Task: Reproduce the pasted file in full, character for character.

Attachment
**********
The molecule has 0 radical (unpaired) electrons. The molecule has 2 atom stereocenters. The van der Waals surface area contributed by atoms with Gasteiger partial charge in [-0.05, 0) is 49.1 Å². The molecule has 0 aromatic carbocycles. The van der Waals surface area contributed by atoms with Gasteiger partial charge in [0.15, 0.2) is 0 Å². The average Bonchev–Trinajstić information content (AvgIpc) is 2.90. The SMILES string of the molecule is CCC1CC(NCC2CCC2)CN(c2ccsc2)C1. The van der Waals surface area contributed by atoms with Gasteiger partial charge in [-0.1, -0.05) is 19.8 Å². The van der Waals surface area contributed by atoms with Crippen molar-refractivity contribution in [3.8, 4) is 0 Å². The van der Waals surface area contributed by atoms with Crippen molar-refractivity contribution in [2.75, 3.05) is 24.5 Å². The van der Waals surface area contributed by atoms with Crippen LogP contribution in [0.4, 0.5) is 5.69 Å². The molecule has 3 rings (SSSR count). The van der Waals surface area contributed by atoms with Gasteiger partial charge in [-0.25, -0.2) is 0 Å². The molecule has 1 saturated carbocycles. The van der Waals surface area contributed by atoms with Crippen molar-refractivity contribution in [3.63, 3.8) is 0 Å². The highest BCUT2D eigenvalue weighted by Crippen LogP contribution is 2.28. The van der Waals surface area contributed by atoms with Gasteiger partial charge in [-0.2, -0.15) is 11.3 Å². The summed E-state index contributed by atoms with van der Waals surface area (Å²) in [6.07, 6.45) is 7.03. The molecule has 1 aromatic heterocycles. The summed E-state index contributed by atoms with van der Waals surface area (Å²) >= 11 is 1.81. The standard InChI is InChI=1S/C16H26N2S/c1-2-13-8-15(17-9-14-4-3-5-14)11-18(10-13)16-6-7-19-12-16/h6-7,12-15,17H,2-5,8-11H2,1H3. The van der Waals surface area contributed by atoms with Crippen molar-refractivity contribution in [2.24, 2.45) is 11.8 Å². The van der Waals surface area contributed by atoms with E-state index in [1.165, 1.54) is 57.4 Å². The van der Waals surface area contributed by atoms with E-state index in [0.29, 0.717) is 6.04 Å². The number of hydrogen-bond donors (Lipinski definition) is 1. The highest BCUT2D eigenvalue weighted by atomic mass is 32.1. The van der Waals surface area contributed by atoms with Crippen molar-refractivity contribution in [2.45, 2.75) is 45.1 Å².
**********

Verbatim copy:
The molecule has 0 radical (unpaired) electrons. The molecule has 2 atom stereocenters. The van der Waals surface area contributed by atoms with Gasteiger partial charge in [-0.05, 0) is 49.1 Å². The molecule has 0 aromatic carbocycles. The van der Waals surface area contributed by atoms with Gasteiger partial charge in [0.15, 0.2) is 0 Å². The average Bonchev–Trinajstić information content (AvgIpc) is 2.90. The SMILES string of the molecule is CCC1CC(NCC2CCC2)CN(c2ccsc2)C1. The van der Waals surface area contributed by atoms with Gasteiger partial charge in [-0.1, -0.05) is 19.8 Å². The van der Waals surface area contributed by atoms with Crippen molar-refractivity contribution in [3.8, 4) is 0 Å². The van der Waals surface area contributed by atoms with Crippen molar-refractivity contribution in [2.75, 3.05) is 24.5 Å². The van der Waals surface area contributed by atoms with Crippen LogP contribution in [0.4, 0.5) is 5.69 Å². The molecule has 3 rings (SSSR count). The van der Waals surface area contributed by atoms with Gasteiger partial charge in [-0.25, -0.2) is 0 Å². The molecule has 1 saturated carbocycles. The van der Waals surface area contributed by atoms with Crippen molar-refractivity contribution in [3.63, 3.8) is 0 Å². The highest BCUT2D eigenvalue weighted by Crippen LogP contribution is 2.28. The van der Waals surface area contributed by atoms with Gasteiger partial charge in [-0.2, -0.15) is 11.3 Å². The summed E-state index contributed by atoms with van der Waals surface area (Å²) in [6.07, 6.45) is 7.03. The molecule has 1 aromatic heterocycles. The summed E-state index contributed by atoms with van der Waals surface area (Å²) >= 11 is 1.81. The standard InChI is InChI=1S/C16H26N2S/c1-2-13-8-15(17-9-14-4-3-5-14)11-18(10-13)16-6-7-19-12-16/h6-7,12-15,17H,2-5,8-11H2,1H3. The van der Waals surface area contributed by atoms with Crippen molar-refractivity contribution in [2.24, 2.45) is 11.8 Å². The van der Waals surface area contributed by atoms with E-state index in [1.165, 1.54) is 57.4 Å². The van der Waals surface area contributed by atoms with E-state index in [0.29, 0.717) is 6.04 Å². The number of hydrogen-bond donors (Lipinski definition) is 1. The highest BCUT2D eigenvalue weighted by atomic mass is 32.1. The van der Waals surface area contributed by atoms with Crippen molar-refractivity contribution in [2.45, 2.75) is 45.1 Å².